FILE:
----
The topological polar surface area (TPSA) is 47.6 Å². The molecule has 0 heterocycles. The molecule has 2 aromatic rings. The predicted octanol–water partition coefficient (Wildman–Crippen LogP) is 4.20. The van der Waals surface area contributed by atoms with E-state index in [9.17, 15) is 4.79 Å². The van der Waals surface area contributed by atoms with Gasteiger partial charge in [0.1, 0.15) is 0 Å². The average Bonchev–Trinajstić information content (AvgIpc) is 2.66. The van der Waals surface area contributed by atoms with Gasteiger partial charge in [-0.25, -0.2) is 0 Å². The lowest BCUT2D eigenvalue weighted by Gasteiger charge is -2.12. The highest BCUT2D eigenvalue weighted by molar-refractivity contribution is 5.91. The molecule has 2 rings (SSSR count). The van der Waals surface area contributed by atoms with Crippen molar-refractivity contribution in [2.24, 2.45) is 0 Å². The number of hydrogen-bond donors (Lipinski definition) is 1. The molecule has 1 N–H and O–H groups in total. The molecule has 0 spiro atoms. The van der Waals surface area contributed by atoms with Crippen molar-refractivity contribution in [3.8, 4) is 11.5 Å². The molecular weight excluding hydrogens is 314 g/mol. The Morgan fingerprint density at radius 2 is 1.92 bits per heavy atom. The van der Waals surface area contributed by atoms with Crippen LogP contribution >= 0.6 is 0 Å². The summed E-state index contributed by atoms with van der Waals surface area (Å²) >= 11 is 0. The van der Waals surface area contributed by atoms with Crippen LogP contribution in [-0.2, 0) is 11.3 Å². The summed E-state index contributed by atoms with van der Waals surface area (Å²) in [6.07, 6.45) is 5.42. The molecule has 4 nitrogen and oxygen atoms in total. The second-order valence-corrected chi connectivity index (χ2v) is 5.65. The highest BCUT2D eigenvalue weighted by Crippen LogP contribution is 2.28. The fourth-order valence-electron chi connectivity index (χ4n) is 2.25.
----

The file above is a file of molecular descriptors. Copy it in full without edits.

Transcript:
The topological polar surface area (TPSA) is 47.6 Å². The molecule has 0 heterocycles. The molecule has 2 aromatic rings. The predicted octanol–water partition coefficient (Wildman–Crippen LogP) is 4.20. The van der Waals surface area contributed by atoms with E-state index in [9.17, 15) is 4.79 Å². The van der Waals surface area contributed by atoms with Gasteiger partial charge in [0.1, 0.15) is 0 Å². The average Bonchev–Trinajstić information content (AvgIpc) is 2.66. The van der Waals surface area contributed by atoms with Gasteiger partial charge in [-0.25, -0.2) is 0 Å². The lowest BCUT2D eigenvalue weighted by Gasteiger charge is -2.12. The highest BCUT2D eigenvalue weighted by molar-refractivity contribution is 5.91. The molecule has 2 rings (SSSR count). The van der Waals surface area contributed by atoms with Crippen molar-refractivity contribution in [2.24, 2.45) is 0 Å². The number of hydrogen-bond donors (Lipinski definition) is 1. The molecule has 1 N–H and O–H groups in total. The molecule has 0 spiro atoms. The van der Waals surface area contributed by atoms with Crippen molar-refractivity contribution in [3.8, 4) is 11.5 Å². The molecular weight excluding hydrogens is 314 g/mol. The Morgan fingerprint density at radius 2 is 1.92 bits per heavy atom. The van der Waals surface area contributed by atoms with Crippen LogP contribution >= 0.6 is 0 Å². The summed E-state index contributed by atoms with van der Waals surface area (Å²) >= 11 is 0. The van der Waals surface area contributed by atoms with Crippen LogP contribution in [-0.2, 0) is 11.3 Å². The summed E-state index contributed by atoms with van der Waals surface area (Å²) in [6.07, 6.45) is 5.42. The molecule has 4 nitrogen and oxygen atoms in total. The second-order valence-corrected chi connectivity index (χ2v) is 5.65. The highest BCUT2D eigenvalue weighted by Crippen LogP contribution is 2.28. The fourth-order valence-electron chi connectivity index (χ4n) is 2.25.